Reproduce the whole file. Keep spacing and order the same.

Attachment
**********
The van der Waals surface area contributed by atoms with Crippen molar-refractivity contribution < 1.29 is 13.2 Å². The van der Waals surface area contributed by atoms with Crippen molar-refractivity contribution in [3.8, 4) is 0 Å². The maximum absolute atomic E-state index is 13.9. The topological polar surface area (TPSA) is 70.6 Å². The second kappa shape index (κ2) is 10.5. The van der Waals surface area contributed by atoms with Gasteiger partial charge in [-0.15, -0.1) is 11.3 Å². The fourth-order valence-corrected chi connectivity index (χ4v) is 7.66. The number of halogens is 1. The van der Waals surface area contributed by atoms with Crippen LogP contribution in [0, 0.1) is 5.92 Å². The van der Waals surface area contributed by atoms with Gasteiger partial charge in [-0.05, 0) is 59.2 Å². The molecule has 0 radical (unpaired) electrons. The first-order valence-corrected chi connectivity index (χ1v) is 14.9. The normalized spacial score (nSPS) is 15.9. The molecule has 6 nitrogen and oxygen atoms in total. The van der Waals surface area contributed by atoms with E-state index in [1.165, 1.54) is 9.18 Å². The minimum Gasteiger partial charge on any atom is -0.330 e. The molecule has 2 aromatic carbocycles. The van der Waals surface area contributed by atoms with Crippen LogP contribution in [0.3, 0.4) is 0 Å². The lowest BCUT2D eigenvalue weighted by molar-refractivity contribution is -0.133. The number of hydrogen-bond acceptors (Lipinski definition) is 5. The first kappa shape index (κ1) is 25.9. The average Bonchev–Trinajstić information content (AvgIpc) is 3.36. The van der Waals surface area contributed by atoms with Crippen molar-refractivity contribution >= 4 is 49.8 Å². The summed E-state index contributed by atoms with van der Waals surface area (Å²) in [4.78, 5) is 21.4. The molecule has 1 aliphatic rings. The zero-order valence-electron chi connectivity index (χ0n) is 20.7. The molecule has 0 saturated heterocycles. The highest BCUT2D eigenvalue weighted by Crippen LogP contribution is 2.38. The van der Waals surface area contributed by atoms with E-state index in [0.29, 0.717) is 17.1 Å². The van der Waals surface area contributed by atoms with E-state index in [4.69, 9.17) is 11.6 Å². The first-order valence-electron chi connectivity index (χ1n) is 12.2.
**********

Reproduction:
The van der Waals surface area contributed by atoms with Crippen molar-refractivity contribution < 1.29 is 13.2 Å². The van der Waals surface area contributed by atoms with Crippen molar-refractivity contribution in [3.8, 4) is 0 Å². The maximum absolute atomic E-state index is 13.9. The topological polar surface area (TPSA) is 70.6 Å². The second kappa shape index (κ2) is 10.5. The van der Waals surface area contributed by atoms with Gasteiger partial charge in [-0.15, -0.1) is 11.3 Å². The fourth-order valence-corrected chi connectivity index (χ4v) is 7.66. The number of halogens is 1. The van der Waals surface area contributed by atoms with Crippen LogP contribution in [0, 0.1) is 5.92 Å². The van der Waals surface area contributed by atoms with Gasteiger partial charge in [-0.05, 0) is 59.2 Å². The molecule has 0 radical (unpaired) electrons. The first-order valence-corrected chi connectivity index (χ1v) is 14.9. The normalized spacial score (nSPS) is 15.9. The molecule has 6 nitrogen and oxygen atoms in total. The van der Waals surface area contributed by atoms with E-state index in [1.165, 1.54) is 9.18 Å². The minimum Gasteiger partial charge on any atom is -0.330 e. The molecule has 2 aromatic carbocycles. The van der Waals surface area contributed by atoms with Crippen LogP contribution in [0.3, 0.4) is 0 Å². The lowest BCUT2D eigenvalue weighted by molar-refractivity contribution is -0.133. The number of hydrogen-bond acceptors (Lipinski definition) is 5. The first kappa shape index (κ1) is 25.9. The average Bonchev–Trinajstić information content (AvgIpc) is 3.36. The van der Waals surface area contributed by atoms with Crippen molar-refractivity contribution >= 4 is 49.8 Å². The summed E-state index contributed by atoms with van der Waals surface area (Å²) in [4.78, 5) is 21.4. The molecule has 1 aliphatic rings. The zero-order valence-electron chi connectivity index (χ0n) is 20.7. The molecule has 0 saturated heterocycles. The highest BCUT2D eigenvalue weighted by Crippen LogP contribution is 2.38. The van der Waals surface area contributed by atoms with E-state index in [0.29, 0.717) is 17.1 Å². The van der Waals surface area contributed by atoms with E-state index in [4.69, 9.17) is 11.6 Å². The first-order valence-electron chi connectivity index (χ1n) is 12.2.